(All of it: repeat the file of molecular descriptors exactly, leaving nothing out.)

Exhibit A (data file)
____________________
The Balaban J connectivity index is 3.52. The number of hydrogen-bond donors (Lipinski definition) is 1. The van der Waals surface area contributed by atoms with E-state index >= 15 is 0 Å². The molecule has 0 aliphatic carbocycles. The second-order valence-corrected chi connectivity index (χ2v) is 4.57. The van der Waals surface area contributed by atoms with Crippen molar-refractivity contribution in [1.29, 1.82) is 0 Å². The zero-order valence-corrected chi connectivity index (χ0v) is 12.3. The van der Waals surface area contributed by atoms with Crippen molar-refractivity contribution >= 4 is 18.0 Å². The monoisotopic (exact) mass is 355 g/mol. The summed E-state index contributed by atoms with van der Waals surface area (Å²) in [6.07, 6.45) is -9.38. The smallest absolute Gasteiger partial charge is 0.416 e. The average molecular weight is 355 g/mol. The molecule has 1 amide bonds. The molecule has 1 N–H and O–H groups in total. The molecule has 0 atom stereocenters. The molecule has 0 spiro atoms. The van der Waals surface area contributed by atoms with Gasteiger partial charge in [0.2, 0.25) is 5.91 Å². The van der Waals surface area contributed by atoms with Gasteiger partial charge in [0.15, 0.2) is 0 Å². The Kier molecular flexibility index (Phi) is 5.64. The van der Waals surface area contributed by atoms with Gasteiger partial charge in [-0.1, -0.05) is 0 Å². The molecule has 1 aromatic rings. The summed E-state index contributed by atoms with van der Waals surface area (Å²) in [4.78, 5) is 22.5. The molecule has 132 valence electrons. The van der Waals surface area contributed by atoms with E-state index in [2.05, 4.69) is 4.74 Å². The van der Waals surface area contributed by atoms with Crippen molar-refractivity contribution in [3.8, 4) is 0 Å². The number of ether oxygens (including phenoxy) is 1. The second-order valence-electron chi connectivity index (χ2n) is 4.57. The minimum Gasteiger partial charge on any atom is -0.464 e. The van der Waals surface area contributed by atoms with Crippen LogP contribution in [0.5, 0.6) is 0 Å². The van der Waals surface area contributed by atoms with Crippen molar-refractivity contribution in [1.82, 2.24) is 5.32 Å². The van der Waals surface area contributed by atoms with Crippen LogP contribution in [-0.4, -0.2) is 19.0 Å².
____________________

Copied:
The Balaban J connectivity index is 3.52. The number of hydrogen-bond donors (Lipinski definition) is 1. The van der Waals surface area contributed by atoms with E-state index >= 15 is 0 Å². The molecule has 0 aliphatic carbocycles. The second-order valence-corrected chi connectivity index (χ2v) is 4.57. The van der Waals surface area contributed by atoms with Crippen molar-refractivity contribution in [1.29, 1.82) is 0 Å². The zero-order valence-corrected chi connectivity index (χ0v) is 12.3. The van der Waals surface area contributed by atoms with Crippen molar-refractivity contribution >= 4 is 18.0 Å². The monoisotopic (exact) mass is 355 g/mol. The summed E-state index contributed by atoms with van der Waals surface area (Å²) in [6.07, 6.45) is -9.38. The smallest absolute Gasteiger partial charge is 0.416 e. The average molecular weight is 355 g/mol. The molecule has 1 amide bonds. The molecule has 1 N–H and O–H groups in total. The molecule has 0 atom stereocenters. The molecule has 0 spiro atoms. The van der Waals surface area contributed by atoms with Gasteiger partial charge in [0.2, 0.25) is 5.91 Å². The van der Waals surface area contributed by atoms with Gasteiger partial charge in [0.15, 0.2) is 0 Å². The Kier molecular flexibility index (Phi) is 5.64. The van der Waals surface area contributed by atoms with Gasteiger partial charge in [-0.1, -0.05) is 0 Å². The molecule has 1 aromatic rings. The summed E-state index contributed by atoms with van der Waals surface area (Å²) in [4.78, 5) is 22.5. The molecule has 132 valence electrons. The van der Waals surface area contributed by atoms with E-state index in [2.05, 4.69) is 4.74 Å². The van der Waals surface area contributed by atoms with Crippen molar-refractivity contribution in [3.8, 4) is 0 Å². The number of ether oxygens (including phenoxy) is 1. The second-order valence-electron chi connectivity index (χ2n) is 4.57. The minimum Gasteiger partial charge on any atom is -0.464 e. The van der Waals surface area contributed by atoms with Crippen LogP contribution in [0.5, 0.6) is 0 Å². The van der Waals surface area contributed by atoms with Crippen molar-refractivity contribution in [1.82, 2.24) is 5.32 Å². The van der Waals surface area contributed by atoms with Crippen LogP contribution in [-0.4, -0.2) is 19.0 Å².